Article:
What Is A Yoga Nidra Practice ?
Yoga Nidra is making yourself as comfortable as possible physically so you can mediate without distraction. With traditional meditation you might sit upright on a cushion. But the rigid posture could become a little uncomfortable for some. Thats why we relax the body to easily access a state of consciousness that might have been inaccessible in a rigid traditional stance.
How to get started?
A great to get started is by building your "nest" as Tracee Stanley calls it in her book "Radiant Rest" She begins with ,"things that needed to be present to activate the relaxation response: A quiet environment A prayer repeated silently or aloud A comfortable position A passive attitude of “not worrying about how well one is performing the technique and simply putting aside distracting thoughts to return to one’s focus.”
The nest is whatever props help you feel most comfortable, things like pillows, blankets, or soft yoga blocks. Make sure to wear something comfortable. After you find a completely relaxed position, begin to chant the word "Aum." This chant may help connect you to the eternal part of yourself based in vibration.
How to meditate?
Get into corpse pose and get comfortable. Deep relaxation is our goal. Not falling asleep! Guided meditation is a good way to begin. This can also help us to stay awake. The meditation technique you maybe familiar with asks you to DO something. But thats not quite right. You should actually try to refrain from doing something: identifying with your thought.
Yoga Nidra experts can coach you through this process which asks you to notice each thought and let is pass by. Note you're not trying to stop your thoughts! Thats impossible. Yet you can notice them and make note of what kinds of thoughts you have. Body and mind are mostly out of your control. So trying to get upstream from your thoughts to stop them is beyond your capabilities.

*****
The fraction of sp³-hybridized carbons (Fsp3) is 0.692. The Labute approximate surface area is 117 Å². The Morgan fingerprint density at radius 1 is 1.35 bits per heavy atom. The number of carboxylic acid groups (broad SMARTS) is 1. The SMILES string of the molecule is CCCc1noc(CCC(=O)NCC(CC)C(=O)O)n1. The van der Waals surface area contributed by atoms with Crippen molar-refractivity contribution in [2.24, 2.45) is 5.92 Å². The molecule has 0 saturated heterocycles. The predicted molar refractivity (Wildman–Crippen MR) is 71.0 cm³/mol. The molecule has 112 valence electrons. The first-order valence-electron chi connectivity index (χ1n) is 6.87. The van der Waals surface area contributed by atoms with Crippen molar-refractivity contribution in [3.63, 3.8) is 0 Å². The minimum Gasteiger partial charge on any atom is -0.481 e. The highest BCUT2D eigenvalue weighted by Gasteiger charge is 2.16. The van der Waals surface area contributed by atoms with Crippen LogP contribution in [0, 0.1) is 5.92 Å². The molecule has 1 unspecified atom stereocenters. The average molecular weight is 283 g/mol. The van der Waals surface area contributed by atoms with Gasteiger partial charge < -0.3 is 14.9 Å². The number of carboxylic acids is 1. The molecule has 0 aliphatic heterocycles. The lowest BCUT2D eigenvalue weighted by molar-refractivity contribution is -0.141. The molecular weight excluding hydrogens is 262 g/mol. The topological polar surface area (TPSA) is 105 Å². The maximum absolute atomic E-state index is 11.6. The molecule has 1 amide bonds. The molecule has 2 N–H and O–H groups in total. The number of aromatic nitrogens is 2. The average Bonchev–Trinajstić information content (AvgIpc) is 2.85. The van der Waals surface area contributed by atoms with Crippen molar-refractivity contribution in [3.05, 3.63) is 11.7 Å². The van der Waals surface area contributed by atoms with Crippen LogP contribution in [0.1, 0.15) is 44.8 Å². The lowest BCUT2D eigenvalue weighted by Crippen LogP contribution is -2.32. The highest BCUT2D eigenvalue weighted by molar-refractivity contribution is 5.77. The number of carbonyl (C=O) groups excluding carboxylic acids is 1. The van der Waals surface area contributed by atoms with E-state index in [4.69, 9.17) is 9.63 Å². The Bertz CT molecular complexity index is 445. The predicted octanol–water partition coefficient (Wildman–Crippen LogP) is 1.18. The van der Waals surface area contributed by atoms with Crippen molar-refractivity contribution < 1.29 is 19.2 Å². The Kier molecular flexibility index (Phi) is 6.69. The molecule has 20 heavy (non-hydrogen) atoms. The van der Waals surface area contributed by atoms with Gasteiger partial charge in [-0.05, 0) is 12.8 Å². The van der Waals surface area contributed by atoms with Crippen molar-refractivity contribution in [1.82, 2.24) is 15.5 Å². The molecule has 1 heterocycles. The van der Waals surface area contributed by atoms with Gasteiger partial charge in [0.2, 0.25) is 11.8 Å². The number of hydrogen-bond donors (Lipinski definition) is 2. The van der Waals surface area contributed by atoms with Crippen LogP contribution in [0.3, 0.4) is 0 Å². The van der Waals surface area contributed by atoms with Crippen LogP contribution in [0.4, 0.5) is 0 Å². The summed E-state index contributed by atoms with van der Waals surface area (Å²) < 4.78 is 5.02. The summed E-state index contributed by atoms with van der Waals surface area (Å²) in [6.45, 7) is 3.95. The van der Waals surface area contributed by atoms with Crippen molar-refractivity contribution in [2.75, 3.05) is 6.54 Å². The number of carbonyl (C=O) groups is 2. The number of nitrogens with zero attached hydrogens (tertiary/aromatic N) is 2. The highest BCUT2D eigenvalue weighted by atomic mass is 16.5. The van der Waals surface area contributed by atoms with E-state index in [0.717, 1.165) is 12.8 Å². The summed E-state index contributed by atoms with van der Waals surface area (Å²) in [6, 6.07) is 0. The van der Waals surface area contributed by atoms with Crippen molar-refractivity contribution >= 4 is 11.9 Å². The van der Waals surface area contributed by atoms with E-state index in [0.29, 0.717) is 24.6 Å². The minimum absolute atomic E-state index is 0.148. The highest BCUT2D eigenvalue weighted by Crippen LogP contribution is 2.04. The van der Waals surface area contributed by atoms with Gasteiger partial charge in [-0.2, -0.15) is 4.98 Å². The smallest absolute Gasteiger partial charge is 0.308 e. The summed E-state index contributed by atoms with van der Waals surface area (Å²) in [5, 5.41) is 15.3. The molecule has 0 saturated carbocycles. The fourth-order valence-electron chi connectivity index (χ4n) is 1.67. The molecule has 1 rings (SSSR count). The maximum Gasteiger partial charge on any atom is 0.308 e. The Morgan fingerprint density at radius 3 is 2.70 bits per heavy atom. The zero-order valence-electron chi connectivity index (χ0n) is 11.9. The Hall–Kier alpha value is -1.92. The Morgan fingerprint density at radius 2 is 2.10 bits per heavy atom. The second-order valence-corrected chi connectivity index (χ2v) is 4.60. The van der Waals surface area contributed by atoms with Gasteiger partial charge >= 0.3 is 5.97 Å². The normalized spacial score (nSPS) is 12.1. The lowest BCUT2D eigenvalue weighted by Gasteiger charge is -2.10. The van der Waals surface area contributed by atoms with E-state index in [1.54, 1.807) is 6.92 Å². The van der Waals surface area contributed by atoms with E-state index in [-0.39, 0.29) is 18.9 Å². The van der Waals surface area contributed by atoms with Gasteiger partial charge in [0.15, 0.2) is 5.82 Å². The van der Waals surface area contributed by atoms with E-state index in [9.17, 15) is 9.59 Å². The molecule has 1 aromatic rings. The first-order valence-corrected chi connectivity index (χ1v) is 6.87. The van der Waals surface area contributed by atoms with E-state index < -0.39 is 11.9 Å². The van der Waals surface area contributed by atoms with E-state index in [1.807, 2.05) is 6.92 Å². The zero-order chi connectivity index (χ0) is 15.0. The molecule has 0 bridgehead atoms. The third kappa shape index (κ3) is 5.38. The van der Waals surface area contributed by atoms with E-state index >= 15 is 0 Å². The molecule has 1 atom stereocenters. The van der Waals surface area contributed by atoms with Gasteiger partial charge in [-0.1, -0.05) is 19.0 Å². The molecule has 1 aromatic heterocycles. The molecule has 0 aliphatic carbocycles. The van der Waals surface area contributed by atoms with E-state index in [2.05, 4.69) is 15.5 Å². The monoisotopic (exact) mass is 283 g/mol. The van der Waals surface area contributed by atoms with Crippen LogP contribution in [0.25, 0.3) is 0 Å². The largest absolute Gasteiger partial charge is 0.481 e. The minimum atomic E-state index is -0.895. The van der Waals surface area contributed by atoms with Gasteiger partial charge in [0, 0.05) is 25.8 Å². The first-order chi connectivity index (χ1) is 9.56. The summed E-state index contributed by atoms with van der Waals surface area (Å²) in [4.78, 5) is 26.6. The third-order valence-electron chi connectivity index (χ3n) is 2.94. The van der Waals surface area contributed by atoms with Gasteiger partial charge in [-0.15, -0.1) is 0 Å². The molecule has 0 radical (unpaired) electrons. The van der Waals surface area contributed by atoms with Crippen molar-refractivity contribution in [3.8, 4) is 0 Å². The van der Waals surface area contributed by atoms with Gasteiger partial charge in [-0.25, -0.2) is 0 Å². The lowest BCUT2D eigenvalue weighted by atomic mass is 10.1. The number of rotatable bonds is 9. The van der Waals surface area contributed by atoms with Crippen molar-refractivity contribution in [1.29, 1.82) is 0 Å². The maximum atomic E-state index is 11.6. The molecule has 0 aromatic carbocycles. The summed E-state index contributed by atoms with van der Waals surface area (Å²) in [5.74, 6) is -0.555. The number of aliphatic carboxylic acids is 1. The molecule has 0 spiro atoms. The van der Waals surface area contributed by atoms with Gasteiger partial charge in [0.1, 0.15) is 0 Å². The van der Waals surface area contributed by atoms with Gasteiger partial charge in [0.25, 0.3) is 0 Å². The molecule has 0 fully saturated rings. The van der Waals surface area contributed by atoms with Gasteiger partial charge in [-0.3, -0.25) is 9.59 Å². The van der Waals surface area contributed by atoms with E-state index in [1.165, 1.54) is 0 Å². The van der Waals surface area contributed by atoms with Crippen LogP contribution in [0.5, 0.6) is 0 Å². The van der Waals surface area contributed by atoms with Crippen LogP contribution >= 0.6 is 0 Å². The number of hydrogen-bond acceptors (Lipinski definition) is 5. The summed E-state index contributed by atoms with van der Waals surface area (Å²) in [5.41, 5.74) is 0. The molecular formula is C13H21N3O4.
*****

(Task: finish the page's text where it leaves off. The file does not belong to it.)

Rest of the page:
What is the goal?
Our goal is to notice the incessant rushing thoughts that comprise our minds. Once again, a meditation practice is the opposite of doing something. If you find yourself trying to mediate, your going the wrong way. We want to step back and notice how the "self" we identify with is always the last to know whats going on.
The endless torrent of thoughts become new identities with each passing second. An angry thought makes "me" angry. And a happy thought makes "me" happy. But we are not our thoughts. A Yoga Nidra meditation will hopefully get us closer to a state of yogic sleep where this chaotic process becomes obvious.
A yoga teacher guiding yoga classes may correct your form. In this way, your meditation guide will call you back from getting lost in thought. They may ask you to notice the thought and let it pass, all with no judgment.
But what next?
The next step is applying these insights in every day life. Our nervous system is constantly reacting to the thoughts rushing through our brains. Yet we have a chance to put a little separation between the thought and the reaction.
On a more a metaphysical level, we can turn our lives into a living ritual. Tracee Stanley puts it like this. "Try seeing your practice as a twenty-four-hour cycle. Each breath, mantra, pose, mudra, or contemplation you are able to thread into your day makes up your Householder’s Flow."
But we also want to bridge the gap between practice and everyday life to feel empathy for those that different from "ourself." That is those those that are not "us." We tend to be most critical of others when we are feeling self conscious which is of course, the mistake of identifying with an insecure thought.
We are not our thoughts even though it feels that way. To be so immersed in our selves can make empathy quite difficult. When you step back for moment, its easy to see the constant signals of insecurity broadcast by people in most social settings. We can not be tuned into this phenomenon if we constrained by our own thoughts.
The practice of Yoga Nidra is often associated with a deep sleep, but as we know thats not quite right. We want to borrow the relaxation of a deep sleep physical so we may concentrate easily on our metal condition. Epicurus, the greek philosopher believed that happiness in the absence of pain, both mental and physical.
That is the great insight of Yoga Nidra. It leaves us with no excuse. Your body is comfortable in your little "nest" and the mind is free to turn consciousness upon itself, to notice consciousness and its contents. If meditation has always seemed a little to rigid and stuffy to you, Yoga Nidra is an appropriate option for absolutely anyone.